Coal Preparation » Fine Coal
A 480mm-diameter novel classifying cyclone, known as the JKCC, was tested at Dartbrook Coal Handling and Preparation Plant (CHPP) to assess its performance in an industrial environment. The JKCC was installed in a primary CC bank and operated together with other 480mm commercial CCs. The two types of CCs were identical in nominal diameter, diameters of inlet, overflow and underflow and body length.
The JKCC was initially lined with hand-patterned ceramic, whose quality was very poor, while the commercial CC has a smooth polyurethane liner. It was found from a series of tests that an unusually large amount of water (~14%) reported into the JKCC U/F due to flow turbulence inside the cyclone. The JKCC was pulled out for modification - several flanges of the JKCC were re-machined and the liner was changed to polyurethane.
A second series of tests was conducted on the JKCC and a nearby commercial CC in the cyclone bank. The parameters varied in the test work included the position of both the CCs, and vortex finder and spigot for the JKCC, each at 2 levels. The feed pressure was very stable at 151 kPa over all the tests. Cyclone performance was assessed by efficiency curve, the parameter a representing the shape of the efficiency curve and the water recovery to the U/F. The JKCC performance was now similar to the commercial CC in terms of the a value (around 2.10) despite the poor manufacturing quality of the JKCC. The average water recovery in all the tests was lower in the JKCC (4.4%) than that in the commercial CC (5.5%), and the separation size was higher. However, the JKCC performance was not as beneficial as expected from previous pilot JKCC studies.
It was therefore removed from the bank and transported to the JKMRC pilot plant for investigation and further test work. The test work was carried out in a dense medium cyclone tower, and many variables (feed pressure, inlet design, nozzle dimension and vortex finder) were studied. Since the overflow pipe was very long in the test rig, a breather pipe was installed on top of the overflow pipe to prevent siphon effects on cyclone performance.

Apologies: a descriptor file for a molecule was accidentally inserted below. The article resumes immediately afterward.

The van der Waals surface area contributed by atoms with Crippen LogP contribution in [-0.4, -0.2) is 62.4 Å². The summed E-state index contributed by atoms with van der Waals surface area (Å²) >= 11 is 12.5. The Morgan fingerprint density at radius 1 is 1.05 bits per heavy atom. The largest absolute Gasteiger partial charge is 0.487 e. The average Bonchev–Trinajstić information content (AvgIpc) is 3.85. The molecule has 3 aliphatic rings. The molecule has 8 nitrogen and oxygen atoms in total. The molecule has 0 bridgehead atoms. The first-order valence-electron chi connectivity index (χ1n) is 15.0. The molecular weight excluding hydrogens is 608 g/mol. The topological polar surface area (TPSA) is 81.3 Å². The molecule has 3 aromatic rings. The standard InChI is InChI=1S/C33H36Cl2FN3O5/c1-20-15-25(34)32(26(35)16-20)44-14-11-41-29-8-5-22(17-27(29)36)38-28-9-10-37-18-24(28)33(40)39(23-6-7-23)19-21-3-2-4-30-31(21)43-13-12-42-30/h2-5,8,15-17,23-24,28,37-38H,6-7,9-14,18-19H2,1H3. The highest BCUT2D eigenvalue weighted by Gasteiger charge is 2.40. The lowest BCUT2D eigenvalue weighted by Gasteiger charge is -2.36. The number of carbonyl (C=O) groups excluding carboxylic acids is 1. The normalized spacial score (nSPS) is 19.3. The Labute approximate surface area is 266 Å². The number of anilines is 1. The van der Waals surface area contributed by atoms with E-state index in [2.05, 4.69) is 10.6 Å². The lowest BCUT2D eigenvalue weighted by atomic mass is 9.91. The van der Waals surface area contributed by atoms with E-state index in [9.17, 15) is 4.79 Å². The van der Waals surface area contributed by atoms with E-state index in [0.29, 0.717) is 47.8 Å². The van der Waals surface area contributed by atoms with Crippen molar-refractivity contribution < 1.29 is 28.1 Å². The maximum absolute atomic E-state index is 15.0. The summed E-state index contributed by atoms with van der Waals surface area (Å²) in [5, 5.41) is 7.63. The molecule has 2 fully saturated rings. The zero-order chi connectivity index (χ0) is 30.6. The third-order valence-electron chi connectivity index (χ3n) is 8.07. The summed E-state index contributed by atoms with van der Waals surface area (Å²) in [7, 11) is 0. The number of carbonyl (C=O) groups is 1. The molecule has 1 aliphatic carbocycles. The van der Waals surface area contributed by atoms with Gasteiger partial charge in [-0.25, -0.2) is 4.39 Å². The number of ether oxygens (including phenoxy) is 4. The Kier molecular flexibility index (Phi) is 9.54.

The tests in the pilot plant indicated that when the inlet area was decreased by 50% or the feed rate decreased by one third, particle separation in the JKCC was significantly improved, and the a value was 3.04 and 2.69 respectively in two tests, which are all higher than that of the commercial CC to be compared at Dartbrook. The study also found that the feed pressure, inlet design and the inlet nozzle shape to be tested had no obvious effects on the cyclone performance according to the a value (2.0 or nearby), which was similar to the test results at Dartbrook. It should be noted that the JKMRC has designed and tested a 600mm JKCC in a mineral processing plant in South Africa, which demonstrated that the cyclone design and scale-up procedure are unlikely to be the issues affecting the 480mm JKCC performance, and that the industry-sized JKCC is compatible with large feed rates.
The big difference between the two JKCCs was the fabrication quality, in particular the alignment. An alignment measurement for the 480mm JKCC showed that the average distance between the centre line to side wall of the spigot is substantially different, and the offset is about 18.5mm, while the offset for the 600mm JKCC is only 4mm. It is most likely that the marked misalignment in the 480mm JKCC is the major reason for its unexpected performance. When the feed rate is small, the influence of the offset on particle separation is relatively small; thereby the separation efficiency is high. However, when the feed rate becomes large, the offset inevitably worsens the particle discharge and causes misplacement in the cyclone O/F and U/F.